Where available, use car parks that are well lit and have boom gates. Don’t leave your parking ticket in the car.


In high-risk areas leave your glove box and ashtray open to show thieves that there is nothing in the car worth stealing.


Don’t buy goods offered for sale if the price seems suspiciously low. Chances are the goods have been stolen.

Questions 12-15

 IELTS General Reading Practice Test 40 with Answers

There are 9 paragraphs in the text ‘Advice to motorists‘.

Answer the questions 12-15 by writing the letter or letters of the appropriate paragraph or paragraphs, A-I, in boxes 12-15 on your answer sheet.

Which paragraph/ paragraphs –

Example:  Suggests you add extra equipment to the car?
Answer:  F

12.  advise you to leave your glove box and ashtray open show there is nothing to steal from the car?
13.  give advice about good places to park at night?
14.  warns about the effects of a new law?
15.  tells the reader how to protect valuable items?

Section 2

 Question 16-28

You should spend about 20 minutes on Questions 16-28 which are based on the text below.

Read the text below and answer Questions 16-28.


Most of the courses at Canterbury College only take up four days of the week, leaving one day free for independent study. The atmosphere at the College is that of an adult environment where a relationship of mutual respect is encouraged between students and tutors. Canterbury is a student city with several institutes of Further and Higher Education. The city centre is just a five-minute walk from the College, easily accessible in lunch or study breaks. Canterbury College has developed strong international links over the years and, as a result, many students have the opportunity of visiting and working in a European country in the course of their studies.

Students’ Union and SRC

All students are automatically members of the Canterbury College Students’ Union (CCSU) and can attend meetings.The Union is very active and is run by an Executive Committee elected by students in the Autumn Term. The President is elected every Summer Term to provide continuity for the next academic year. Representatives from each area of study form the Student Representative Council (SRC) which allows every student a say in Union affairs.

In addition to representing students internally in the College on the Academic Board and with a subcommittee of the College Corporation, the CCSU also belongs to the National Union of Students which represents the interests of students nationally. The Union also arranges and supports entertainments, sporting activities and trips.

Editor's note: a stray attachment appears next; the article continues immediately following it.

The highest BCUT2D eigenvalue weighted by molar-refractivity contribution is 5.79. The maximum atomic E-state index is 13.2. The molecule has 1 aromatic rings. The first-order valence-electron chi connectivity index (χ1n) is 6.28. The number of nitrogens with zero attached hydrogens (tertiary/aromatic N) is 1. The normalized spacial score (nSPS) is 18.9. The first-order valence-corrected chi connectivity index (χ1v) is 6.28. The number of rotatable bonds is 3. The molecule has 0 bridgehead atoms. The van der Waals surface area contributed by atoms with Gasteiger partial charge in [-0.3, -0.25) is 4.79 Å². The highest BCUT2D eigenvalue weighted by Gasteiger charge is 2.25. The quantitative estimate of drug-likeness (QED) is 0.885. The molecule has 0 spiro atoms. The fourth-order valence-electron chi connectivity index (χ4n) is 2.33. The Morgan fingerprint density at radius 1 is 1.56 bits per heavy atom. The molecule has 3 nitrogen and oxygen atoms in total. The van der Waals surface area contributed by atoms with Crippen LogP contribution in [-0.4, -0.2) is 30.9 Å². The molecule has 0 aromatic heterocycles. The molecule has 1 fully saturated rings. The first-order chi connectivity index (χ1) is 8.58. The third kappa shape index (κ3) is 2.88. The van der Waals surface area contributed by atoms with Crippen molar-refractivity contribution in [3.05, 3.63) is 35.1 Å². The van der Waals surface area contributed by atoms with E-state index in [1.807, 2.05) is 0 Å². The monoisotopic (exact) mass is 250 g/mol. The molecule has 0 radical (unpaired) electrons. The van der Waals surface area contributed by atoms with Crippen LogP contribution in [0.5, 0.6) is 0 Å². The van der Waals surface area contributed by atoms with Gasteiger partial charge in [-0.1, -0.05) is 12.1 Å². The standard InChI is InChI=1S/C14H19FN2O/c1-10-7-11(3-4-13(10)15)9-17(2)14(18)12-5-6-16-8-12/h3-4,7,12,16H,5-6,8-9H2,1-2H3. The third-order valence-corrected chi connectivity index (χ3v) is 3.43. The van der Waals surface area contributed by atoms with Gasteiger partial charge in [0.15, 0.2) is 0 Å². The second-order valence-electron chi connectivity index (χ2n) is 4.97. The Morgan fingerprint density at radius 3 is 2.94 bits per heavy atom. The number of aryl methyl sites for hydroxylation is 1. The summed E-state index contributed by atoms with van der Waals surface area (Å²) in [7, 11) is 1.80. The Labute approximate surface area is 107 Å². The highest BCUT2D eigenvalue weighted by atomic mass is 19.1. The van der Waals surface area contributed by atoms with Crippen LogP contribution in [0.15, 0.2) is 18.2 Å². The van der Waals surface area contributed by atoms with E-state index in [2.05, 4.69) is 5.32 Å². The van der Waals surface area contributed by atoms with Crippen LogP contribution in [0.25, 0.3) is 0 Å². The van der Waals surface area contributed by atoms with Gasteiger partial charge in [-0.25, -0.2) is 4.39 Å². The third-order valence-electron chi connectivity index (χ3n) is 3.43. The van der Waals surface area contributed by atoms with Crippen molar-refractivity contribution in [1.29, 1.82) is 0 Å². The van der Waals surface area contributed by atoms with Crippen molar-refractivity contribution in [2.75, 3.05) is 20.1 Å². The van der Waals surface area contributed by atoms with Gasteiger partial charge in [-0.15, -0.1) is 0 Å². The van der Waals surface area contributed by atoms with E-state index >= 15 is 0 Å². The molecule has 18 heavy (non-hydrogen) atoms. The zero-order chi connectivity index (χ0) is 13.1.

Learning Resources Centre (LRC)
The Corey Learning Resources Centre provides easy access to a wide range of printed and audiovisual learning materials which can help students with coursework. There is ample space for quiet independent study and there are also areas for group work. Resources provided include books, journals, audio and video cassettes and CD-ROMs. Inter-library loans are available locally and nationally via the British Library. All students are encouraged to use the Open Access Information Technology Centre situated on the first floor. This has a variety of computing, word processing and desktop publishing software.


A branch of Waterstone’s bookshops is located on campus, where you can buy a range of stationery, drawing equipment, artists’ materials and books, as well as many other useful items you may need.

Children’s Centre

The College Children’s Centre has places for under 5s with some subsidised places being available to students. Places are limited, so, if you are interested, apply early to reserve a place by contacting Linda Baker on the College telephone number.


This provides refreshments between 08.30 and 19.00 with hot meals served three times a day. Healthy eating options are available.

Coffee Shop

This is open during normal College hours and serves light snacks and drinks. Proceeds from the Coffee Shop go to the Students’ Union.

Crypt Restaurant

This is a training restaurant which offers good quality cuisine in pleasant surroundings. Meals are very reasonably priced and you are invited to sample the students’ highly skilled dishes when the restaurant is open to the public during the week. Reservations can be made on 01227511244.

Chapel View Restaurant

This is another training restaurant and is set up as a quick-service facility which offers a selection of snacks and main courses at a modest price.

Questions 16-21

 IELTS General Reading Practice Test 40 with Answers

Do the following statements agree with the information given in the passage “Student life at Canterbury College”?

In boxes 15-20 on your answer sheet, write

    TRUE    if the statement agrees with the information
    FALSE    if the statement contradicts the information
    NOT GIVEN    if there is no information on this